4 common mistakes when replacing telephony systems

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Unified communications (UC) systems including telephony services are a reliable way to improve business efficiency while providing the best possible customer service to clients, and they're often easy to use as well. But according to No Jitter contributor Melissa Swartz, while the reliability of telephony systems is an undeniable advantage that helps firms stay connected and improves collaboration, some organizations make the mistake of confusing reliability with simplicity. In fact, telephony systems are highly complex, and there are several mistakes enterprises should avoid when implementing these technologies. 

1. Failing to provide training
Some business leaders and IT professionals assume that extensive training is unnecessary after a new telephony system has been put in place. However, many new solutions offer features including collaboration tools and mobility applications, and employees will only be able to use these to their advantage if they've been trained on them up front. 

2. Not assessing business needs
Occasionally, firms make the mistake of believing that they should simply replace their existing phone system with one that essentially replicates the same features. Swartz reported that this is a mistake, as telephony systems have changed significantly in the last five years. By executing a thorough assessment of business needs and technical requirements, organizations can take advantage of the productivity enhancements that most telephony providers now offer.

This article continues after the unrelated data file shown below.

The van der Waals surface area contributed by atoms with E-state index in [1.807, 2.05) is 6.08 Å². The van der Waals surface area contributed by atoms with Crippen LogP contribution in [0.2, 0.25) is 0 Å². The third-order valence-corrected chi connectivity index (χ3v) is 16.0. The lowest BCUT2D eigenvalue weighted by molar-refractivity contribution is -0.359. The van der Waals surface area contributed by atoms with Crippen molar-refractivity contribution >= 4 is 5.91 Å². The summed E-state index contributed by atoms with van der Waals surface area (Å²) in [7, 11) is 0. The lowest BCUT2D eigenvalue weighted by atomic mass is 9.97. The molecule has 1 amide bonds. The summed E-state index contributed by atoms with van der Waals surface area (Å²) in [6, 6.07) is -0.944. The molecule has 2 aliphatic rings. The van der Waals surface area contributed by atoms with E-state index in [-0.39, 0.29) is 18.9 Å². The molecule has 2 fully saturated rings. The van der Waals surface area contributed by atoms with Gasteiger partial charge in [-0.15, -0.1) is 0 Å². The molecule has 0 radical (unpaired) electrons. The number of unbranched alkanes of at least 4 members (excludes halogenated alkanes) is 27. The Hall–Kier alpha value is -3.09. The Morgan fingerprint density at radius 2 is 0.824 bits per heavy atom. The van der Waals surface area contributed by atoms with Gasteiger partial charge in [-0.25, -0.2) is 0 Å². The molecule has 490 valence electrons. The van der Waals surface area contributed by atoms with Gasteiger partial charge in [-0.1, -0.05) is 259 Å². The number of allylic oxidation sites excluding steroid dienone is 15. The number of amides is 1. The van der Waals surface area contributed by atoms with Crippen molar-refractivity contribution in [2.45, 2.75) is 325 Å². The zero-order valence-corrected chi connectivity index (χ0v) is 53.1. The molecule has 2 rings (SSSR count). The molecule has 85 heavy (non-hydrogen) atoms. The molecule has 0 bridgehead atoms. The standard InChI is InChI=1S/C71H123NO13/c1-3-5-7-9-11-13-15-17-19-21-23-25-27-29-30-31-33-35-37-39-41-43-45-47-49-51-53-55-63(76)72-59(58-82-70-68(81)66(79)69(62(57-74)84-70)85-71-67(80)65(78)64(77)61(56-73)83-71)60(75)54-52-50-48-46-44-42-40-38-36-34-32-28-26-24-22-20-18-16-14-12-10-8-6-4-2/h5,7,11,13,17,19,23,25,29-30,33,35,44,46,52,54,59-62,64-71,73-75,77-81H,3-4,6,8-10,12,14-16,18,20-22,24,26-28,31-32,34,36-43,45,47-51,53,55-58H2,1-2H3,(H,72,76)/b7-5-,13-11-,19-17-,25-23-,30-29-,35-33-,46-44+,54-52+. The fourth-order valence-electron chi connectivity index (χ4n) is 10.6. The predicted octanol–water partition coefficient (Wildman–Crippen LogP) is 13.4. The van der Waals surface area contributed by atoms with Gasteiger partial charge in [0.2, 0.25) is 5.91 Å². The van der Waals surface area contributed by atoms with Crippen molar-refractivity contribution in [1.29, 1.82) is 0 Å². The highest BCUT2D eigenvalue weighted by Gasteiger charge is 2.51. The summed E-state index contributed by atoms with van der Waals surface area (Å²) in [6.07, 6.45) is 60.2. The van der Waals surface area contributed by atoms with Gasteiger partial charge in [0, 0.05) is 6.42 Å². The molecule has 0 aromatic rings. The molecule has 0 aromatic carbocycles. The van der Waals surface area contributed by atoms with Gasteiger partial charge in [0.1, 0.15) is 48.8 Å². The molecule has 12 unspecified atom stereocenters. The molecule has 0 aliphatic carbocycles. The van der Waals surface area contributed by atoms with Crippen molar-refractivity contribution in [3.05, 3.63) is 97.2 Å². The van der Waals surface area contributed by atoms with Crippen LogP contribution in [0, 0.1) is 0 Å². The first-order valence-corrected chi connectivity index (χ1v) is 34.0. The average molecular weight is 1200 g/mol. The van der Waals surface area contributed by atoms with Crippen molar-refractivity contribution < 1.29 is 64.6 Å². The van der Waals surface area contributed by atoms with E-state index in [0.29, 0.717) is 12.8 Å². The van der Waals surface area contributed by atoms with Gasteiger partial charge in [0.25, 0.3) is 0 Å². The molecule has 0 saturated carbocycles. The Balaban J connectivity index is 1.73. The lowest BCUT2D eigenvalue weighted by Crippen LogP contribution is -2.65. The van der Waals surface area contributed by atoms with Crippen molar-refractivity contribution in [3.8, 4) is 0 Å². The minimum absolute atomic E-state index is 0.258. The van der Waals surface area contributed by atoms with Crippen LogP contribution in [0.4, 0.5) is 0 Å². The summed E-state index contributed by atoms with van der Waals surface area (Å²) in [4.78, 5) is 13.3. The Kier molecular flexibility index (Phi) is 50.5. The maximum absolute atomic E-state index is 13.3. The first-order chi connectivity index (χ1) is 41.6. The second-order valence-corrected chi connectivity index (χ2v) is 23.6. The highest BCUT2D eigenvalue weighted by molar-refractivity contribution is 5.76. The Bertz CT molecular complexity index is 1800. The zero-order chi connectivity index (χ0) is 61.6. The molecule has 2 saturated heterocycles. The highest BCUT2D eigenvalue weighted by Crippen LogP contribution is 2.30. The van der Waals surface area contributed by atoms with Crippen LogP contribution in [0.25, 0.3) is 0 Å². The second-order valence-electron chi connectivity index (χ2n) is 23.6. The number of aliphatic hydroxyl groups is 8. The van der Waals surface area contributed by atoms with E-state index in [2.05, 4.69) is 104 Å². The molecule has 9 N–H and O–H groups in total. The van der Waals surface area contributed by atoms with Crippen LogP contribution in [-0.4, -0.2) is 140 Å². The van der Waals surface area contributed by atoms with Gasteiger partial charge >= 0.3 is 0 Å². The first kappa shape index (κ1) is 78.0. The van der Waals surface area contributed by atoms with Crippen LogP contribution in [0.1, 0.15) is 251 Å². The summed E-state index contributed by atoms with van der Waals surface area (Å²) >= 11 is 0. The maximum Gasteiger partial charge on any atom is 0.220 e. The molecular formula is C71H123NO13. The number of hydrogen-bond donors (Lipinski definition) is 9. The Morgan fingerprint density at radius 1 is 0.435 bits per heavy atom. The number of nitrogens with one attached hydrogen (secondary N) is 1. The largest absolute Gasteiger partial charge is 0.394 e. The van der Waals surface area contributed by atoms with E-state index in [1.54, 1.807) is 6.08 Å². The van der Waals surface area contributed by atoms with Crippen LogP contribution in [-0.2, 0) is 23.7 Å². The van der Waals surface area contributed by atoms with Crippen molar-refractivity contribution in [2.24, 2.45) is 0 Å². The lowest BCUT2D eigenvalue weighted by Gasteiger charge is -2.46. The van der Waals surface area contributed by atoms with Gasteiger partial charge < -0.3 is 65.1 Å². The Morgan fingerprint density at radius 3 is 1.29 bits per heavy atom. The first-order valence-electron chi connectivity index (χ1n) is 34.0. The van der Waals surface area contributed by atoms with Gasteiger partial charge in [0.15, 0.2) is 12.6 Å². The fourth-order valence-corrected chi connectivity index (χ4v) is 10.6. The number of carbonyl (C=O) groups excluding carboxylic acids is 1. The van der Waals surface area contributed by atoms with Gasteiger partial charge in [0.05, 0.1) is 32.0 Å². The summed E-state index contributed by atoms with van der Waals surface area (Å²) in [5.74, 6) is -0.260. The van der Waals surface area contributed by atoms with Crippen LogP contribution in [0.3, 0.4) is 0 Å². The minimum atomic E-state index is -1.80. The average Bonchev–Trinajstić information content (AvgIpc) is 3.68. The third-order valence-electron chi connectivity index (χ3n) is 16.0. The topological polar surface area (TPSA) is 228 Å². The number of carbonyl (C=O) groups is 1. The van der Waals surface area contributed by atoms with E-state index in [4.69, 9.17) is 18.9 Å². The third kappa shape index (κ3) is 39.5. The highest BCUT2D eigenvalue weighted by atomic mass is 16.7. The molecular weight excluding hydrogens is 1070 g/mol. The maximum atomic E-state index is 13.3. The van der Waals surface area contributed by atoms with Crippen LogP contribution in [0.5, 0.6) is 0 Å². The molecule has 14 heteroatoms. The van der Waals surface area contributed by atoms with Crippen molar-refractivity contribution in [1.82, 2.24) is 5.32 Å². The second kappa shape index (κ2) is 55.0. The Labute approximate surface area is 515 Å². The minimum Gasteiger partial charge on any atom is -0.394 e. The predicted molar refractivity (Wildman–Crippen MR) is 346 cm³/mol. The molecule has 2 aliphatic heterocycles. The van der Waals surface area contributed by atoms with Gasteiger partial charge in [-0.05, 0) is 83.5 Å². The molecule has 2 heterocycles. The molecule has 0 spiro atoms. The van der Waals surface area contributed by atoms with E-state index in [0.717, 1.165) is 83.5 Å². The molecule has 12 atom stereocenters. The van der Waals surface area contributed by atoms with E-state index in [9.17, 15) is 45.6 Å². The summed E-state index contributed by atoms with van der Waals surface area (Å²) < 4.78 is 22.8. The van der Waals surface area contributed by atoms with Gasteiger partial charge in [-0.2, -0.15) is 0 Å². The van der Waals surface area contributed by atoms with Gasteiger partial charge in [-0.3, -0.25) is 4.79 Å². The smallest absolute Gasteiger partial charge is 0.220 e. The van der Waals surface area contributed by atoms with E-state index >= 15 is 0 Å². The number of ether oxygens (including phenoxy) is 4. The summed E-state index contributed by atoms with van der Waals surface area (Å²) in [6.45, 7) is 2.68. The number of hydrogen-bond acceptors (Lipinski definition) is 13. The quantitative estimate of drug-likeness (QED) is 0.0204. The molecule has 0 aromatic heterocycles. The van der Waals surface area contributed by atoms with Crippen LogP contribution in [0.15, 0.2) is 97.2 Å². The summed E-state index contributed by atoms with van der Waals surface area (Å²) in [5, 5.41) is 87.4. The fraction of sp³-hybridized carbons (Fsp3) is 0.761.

3. Discounting infrastructure issues
There are several underlying infrastructure concerns that firms need to take into account when introducing a new telephony system, and these often go ignored. Swartz highlighted that most new telephony systems have a VoIP component, which in turn means that data switches for the IP or SIP phones should support virtual local area networks (VLANs) and quality of service (QoS).

All of these various capabilities must be configured to work on the organization's existing network, and firms that want the systems to work during a power outage must also have switches that support Power Over Ethernet (POE). Meeting such stringent requirements can sometimes be costly, which means that enterprises need to assess these factors as soon as possible.

4. Ignoring 911 requirements
Different states have varying requirements when it comes to e911 regulations, but for safety reasons it's important to identify the address where a 911 caller is located during an emergency. Luckily, The Digest recently reported that VoIP phone systems have several new features that protect users in the event of an emergency. Implementing these services can ensure that the business is safeguarded during unforeseen events. 

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